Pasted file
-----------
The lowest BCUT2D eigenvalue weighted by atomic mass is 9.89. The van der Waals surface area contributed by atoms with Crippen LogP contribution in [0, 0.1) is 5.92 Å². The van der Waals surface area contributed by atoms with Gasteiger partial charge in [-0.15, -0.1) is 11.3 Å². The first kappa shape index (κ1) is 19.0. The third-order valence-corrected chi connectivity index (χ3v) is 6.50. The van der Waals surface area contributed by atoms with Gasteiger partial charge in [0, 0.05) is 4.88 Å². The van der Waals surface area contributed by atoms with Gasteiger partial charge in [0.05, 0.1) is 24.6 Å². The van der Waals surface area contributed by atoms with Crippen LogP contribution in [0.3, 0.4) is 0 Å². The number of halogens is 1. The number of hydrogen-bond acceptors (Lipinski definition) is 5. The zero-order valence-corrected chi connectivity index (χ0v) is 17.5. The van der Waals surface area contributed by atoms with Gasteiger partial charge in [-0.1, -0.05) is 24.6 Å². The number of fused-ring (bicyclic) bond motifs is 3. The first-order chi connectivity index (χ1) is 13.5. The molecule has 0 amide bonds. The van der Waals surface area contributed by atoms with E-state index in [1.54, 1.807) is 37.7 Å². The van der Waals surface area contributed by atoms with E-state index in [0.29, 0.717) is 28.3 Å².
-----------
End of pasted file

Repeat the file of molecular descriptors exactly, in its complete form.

The lowest BCUT2D eigenvalue weighted by atomic mass is 9.89. The van der Waals surface area contributed by atoms with Crippen LogP contribution in [0, 0.1) is 5.92 Å². The van der Waals surface area contributed by atoms with Gasteiger partial charge in [-0.15, -0.1) is 11.3 Å². The first kappa shape index (κ1) is 19.0. The third-order valence-corrected chi connectivity index (χ3v) is 6.50. The van der Waals surface area contributed by atoms with Gasteiger partial charge in [0, 0.05) is 4.88 Å². The van der Waals surface area contributed by atoms with Gasteiger partial charge in [0.05, 0.1) is 24.6 Å². The van der Waals surface area contributed by atoms with Crippen LogP contribution in [0.3, 0.4) is 0 Å². The number of halogens is 1. The number of hydrogen-bond acceptors (Lipinski definition) is 5. The zero-order valence-corrected chi connectivity index (χ0v) is 17.5. The van der Waals surface area contributed by atoms with Gasteiger partial charge in [-0.1, -0.05) is 24.6 Å². The number of fused-ring (bicyclic) bond motifs is 3. The first-order chi connectivity index (χ1) is 13.5. The molecule has 0 amide bonds. The van der Waals surface area contributed by atoms with E-state index in [1.54, 1.807) is 37.7 Å². The van der Waals surface area contributed by atoms with E-state index in [0.29, 0.717) is 28.3 Å².